I want to finish up by suggesting that we do have a connection to the electronic publishing industry that might be a little bit uncomfortable. Electronic publishing doesn’t tend to be about such a weighty subject such as a subject with as much risk attached to it as PRO issues. But that relationship isn't necessarily an uncomfortable one. If we were talking about a year ago, we might be looking at the possibility that this, Google Glass, which is an ingenious way of putting data onto the real world that you’re looking at, recording the real world as you walk about in it, and it didn’t take off, it kind of bombed. And this is not a criticism of Google, because I’m very impressed that they had the goal with that. And it will find a different market anyway. But not ours, not yet anyway. So we should be quite relieved with the fact that we have an electronics industry that is doing this, trying to do the same things that we want, which is affordability, reliability, good user experience, things which create desirability of an object, and we like all of those, and we like to have those on the devices that carry our questionnaires around. So luckily we have an industry that’s several steps ahead of us in developing those things.

As I said I worked in other sectors designing information on screen and so when we talk about a screen-based publishing industry, if somebody went to sleep about five years ago, maybe eight years ago, and woke up today to ask what are the things that have been really hot in electronic publishing for about the last eight years or so, please because I’ve been asleep, these are probably they. So “mobile first” is a mantra that all designers repeat now before they go to bed. That anything you design, first of all design it so that you can view it very comfortably on a mobile device, on a phone. Separating content and platform, that’s to say your consumer might start reading your article on a desktop at work and then carry on on the phone and then continue on to some other device when they get home. So the content and the platform should be separate from each other.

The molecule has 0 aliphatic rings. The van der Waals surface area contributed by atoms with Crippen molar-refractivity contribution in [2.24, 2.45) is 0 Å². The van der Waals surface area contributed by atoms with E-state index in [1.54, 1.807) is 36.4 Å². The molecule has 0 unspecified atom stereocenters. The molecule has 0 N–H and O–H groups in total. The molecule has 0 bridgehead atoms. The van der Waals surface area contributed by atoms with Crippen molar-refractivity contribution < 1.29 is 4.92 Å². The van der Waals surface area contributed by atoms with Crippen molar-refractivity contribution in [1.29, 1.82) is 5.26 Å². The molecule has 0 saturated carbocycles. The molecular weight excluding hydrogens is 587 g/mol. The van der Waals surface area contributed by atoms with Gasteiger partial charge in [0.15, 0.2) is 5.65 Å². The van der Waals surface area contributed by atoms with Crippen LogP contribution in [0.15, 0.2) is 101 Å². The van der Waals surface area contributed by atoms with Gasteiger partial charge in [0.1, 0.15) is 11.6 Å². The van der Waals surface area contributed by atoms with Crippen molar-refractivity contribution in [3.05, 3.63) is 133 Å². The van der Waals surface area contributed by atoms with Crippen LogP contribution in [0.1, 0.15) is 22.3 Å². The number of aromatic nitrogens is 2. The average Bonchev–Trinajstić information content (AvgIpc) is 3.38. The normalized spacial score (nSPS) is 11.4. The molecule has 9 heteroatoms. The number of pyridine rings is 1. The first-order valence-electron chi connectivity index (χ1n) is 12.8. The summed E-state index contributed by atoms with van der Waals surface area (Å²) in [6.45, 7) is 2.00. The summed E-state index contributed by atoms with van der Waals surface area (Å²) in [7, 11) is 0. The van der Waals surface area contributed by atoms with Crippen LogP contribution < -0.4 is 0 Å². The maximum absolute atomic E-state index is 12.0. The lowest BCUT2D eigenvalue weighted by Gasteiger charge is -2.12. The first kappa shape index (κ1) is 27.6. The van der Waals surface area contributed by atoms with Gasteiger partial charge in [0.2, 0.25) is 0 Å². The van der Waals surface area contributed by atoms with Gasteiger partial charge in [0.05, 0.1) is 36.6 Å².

[40:10]

Social content. You make the content social and new types of content that are truly useful and new for consumers. And the last of the bullet points is a good bit older than eight years but it’s still very important. User-centered designed, that’s putting the user right at the heart of the design process. And thereby changing the thing you design.

So that’s the wider electronic publishing industry. And then if I look at what seem to be the buzzwords today for us, abandoning the gold standard of paper seems to be a buzzword—not a buzzword but an important current theme, which resonates very strongly—it’s very similar to the idea of mobile first. It needs design for electronic first, if you an also show it on paper, so much the better, but really you need to design for electronic. That's the mantra of mobile first. Separating content and platform, that’s a restating of bring your own device, that’s all of the equivalence debates that we’ve been having, that’s the last five years of debate in electronic publishing too. Social media is set to be a really hot topic for us and I’m really excited about where we might go in this industry with social media. Could be an interesting time. And the last one. Who is tired of hearing the word patient centricity, it comes up all of the time. I’m not tired of it, because it does seem to be a restating of the very important principle of the way you design things, putting the end user of the thing into the design process.